I wouldn't hold my breath.
McCain's acceptance speech last night requires that you ignore a lot of things. In running against the Washington establishment, you're supposed to forget that McCain has been part of that establishment for the past quarter century. In his call for an end to partisanship, you're supposed to forget the previous night of unrelenting attack speeches. In his call for peace, you're supposed to forget that he's never voted against military action in his life. We're supposed to believe he's a "maverick," despite this:
We believe in low taxes; spending discipline, and open markets. We believe in rewarding hard work and risk takers and letting people keep the fruits of their labor.
We believe in a strong defense, work, faith, service, a culture of life, personal responsibility, the rule of law, and judges who dispense justice impartially and don't legislate from the bench. We believe in the values of families, neighborhoods and communities.
We believe in a government that unleashes the creativity and initiative of Americans. Government that doesn't make your choices for you, but works to make sure you have more choices to make for yourself.
I will keep taxes low and cut them where I can. My opponent will raise them. I will open new markets to our goods and services. My opponent will close them. I will cut government spending. He will increase it.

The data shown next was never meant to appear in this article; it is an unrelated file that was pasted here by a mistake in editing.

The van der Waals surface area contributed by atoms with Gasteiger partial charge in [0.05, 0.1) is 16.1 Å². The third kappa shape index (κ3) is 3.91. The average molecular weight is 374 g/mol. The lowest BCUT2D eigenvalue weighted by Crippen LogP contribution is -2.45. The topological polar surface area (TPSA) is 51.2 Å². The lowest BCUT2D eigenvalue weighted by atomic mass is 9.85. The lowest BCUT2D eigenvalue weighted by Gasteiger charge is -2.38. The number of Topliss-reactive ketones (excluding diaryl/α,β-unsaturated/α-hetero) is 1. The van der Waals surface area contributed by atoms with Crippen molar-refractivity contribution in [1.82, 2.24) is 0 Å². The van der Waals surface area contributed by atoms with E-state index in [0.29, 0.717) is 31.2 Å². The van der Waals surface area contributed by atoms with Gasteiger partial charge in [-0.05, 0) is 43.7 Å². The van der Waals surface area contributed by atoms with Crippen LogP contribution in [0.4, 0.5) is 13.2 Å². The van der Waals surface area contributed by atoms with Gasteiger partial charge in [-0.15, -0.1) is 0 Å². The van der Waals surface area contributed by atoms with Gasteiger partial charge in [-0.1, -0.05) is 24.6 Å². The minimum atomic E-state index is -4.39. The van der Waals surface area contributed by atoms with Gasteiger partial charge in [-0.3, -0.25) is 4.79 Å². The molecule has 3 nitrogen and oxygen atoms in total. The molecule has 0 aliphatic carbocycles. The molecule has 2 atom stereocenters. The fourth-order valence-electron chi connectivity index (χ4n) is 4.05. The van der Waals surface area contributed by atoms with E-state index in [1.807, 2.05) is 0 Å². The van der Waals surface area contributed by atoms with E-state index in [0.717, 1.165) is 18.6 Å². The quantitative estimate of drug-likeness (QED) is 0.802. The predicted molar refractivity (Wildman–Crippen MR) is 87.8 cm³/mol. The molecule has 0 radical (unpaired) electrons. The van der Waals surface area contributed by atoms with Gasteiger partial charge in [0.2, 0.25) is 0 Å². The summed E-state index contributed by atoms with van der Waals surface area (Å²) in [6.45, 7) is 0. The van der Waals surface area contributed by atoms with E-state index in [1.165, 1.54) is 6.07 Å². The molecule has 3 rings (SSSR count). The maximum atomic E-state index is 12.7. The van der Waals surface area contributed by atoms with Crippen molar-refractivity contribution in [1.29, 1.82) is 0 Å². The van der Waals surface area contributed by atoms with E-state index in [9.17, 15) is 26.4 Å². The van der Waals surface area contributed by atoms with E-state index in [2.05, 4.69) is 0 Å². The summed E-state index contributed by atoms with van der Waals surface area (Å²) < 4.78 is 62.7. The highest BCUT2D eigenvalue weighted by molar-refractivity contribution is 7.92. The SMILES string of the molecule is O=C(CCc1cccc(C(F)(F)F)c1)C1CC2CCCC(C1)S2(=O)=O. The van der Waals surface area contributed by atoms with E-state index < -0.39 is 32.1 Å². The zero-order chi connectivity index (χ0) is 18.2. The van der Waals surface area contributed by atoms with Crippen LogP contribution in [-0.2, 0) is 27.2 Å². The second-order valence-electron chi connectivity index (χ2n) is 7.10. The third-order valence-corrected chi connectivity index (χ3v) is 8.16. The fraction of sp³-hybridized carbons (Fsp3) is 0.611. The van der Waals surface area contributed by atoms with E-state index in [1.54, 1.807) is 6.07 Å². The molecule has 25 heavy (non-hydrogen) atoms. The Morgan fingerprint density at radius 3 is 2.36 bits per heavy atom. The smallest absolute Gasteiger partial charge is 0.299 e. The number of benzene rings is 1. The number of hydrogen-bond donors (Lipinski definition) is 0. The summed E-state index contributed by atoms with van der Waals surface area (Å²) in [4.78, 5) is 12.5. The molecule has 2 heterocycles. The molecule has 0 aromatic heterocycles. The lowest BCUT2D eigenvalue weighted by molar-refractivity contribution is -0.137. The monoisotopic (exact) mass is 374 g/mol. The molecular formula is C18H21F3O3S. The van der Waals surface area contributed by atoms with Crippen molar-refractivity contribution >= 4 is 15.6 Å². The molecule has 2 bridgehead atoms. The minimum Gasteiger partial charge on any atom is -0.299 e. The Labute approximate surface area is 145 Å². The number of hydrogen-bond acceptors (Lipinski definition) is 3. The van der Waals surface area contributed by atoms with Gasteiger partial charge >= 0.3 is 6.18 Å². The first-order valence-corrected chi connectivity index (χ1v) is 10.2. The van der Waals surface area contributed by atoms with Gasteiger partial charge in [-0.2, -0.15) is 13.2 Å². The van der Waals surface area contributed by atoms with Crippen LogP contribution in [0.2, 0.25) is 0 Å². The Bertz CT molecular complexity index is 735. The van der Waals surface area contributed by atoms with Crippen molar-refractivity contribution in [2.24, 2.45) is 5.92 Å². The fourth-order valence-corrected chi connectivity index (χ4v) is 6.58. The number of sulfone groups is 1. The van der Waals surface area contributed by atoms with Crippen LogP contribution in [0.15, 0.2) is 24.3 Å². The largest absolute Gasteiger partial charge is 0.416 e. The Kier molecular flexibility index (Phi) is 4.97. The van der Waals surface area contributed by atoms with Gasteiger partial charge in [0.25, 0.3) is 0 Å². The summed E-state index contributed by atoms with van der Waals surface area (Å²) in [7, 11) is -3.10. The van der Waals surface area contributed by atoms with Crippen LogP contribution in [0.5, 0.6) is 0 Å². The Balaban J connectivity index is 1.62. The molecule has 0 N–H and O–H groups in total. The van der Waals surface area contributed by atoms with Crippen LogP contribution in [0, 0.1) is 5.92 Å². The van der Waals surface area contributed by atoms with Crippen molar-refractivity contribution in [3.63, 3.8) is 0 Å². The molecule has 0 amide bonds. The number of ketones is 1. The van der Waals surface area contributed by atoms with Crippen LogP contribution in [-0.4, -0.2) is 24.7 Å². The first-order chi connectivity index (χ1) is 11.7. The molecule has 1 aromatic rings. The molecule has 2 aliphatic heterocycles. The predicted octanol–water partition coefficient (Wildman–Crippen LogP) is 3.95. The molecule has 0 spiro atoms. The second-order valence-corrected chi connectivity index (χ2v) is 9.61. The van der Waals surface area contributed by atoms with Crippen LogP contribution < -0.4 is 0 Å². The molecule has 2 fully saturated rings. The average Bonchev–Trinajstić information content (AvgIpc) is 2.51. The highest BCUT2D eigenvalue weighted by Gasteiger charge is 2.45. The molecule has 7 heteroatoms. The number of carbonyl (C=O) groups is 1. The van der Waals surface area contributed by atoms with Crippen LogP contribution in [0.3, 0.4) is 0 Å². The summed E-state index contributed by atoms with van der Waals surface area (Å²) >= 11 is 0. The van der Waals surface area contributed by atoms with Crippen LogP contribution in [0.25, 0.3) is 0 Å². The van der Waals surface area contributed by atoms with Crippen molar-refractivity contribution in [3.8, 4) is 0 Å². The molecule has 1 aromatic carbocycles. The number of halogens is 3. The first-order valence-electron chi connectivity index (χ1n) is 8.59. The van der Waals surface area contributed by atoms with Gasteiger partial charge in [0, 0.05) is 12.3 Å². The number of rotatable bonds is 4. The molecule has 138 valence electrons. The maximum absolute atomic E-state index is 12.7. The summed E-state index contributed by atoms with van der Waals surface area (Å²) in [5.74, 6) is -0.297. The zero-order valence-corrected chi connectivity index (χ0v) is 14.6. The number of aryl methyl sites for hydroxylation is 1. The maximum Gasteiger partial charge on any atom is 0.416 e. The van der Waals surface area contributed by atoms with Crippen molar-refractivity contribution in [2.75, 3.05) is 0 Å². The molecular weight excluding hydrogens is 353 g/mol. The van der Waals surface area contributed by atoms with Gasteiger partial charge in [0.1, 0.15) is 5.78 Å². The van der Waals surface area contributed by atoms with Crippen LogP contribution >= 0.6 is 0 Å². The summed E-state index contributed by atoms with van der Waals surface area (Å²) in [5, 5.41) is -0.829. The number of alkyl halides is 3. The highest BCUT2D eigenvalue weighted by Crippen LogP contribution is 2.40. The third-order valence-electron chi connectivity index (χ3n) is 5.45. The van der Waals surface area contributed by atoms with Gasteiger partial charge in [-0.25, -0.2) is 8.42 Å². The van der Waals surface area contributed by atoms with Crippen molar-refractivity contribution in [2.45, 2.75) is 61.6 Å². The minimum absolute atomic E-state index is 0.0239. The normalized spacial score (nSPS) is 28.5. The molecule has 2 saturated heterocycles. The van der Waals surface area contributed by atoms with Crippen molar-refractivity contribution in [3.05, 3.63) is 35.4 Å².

Any Republican could've listed those beliefs. It's hard to be a maverick when your beliefs line up with every other Republican in America. So he has to keep saying it. He used the word "maverick" eleven times last night. And, just as on the previous night, there was no such place as Afghanistan. Elvis was mentioned, a tyrannosaurus was mentioned, but no Afghanistan. Will someone please inform the Republicans that we're fighting a goddam war there? They really don't seem to know. It hasn't been mentioned once during the entire convention, as far as I know. It sure hasn't during prime time.
There was a war present last night -- the Vietnam war. The abbreviation "POW" came up fourteen times. Did you know that John McCain's a POW? He never seems to talk about it, except on those rare occasions that the Earth is orbiting the sun. Running a word count on the speech, I find it's 3,971 words long. 634 of those are about how McCain was a POW. That's about 16% or more than one sixth. By contrast, less than half of that page space was devoted to the economy -- 303 words.
Newsflash for Baghdad Johnny; the Vietnam war isn't much of an issue these days. You might want to update your talking points.
The speech itself wasn't much to write home about. In fact, it was a snooze fest. Writes Ezra Klein:
Of the four major speeches delivered across the two major conventions, I have the least to say about John McCain's speech, though perhaps that's because it was the speech in which the least was said. In a sense, the digitized backdrop behind McCain was a perfect symbol for the address: It began with a generic American house, moving quickly to a generic American flag, ending with recorded fireworks. Clip art for the nationalistic set, but moving if you've rarely seen such images before. And so too with his speech.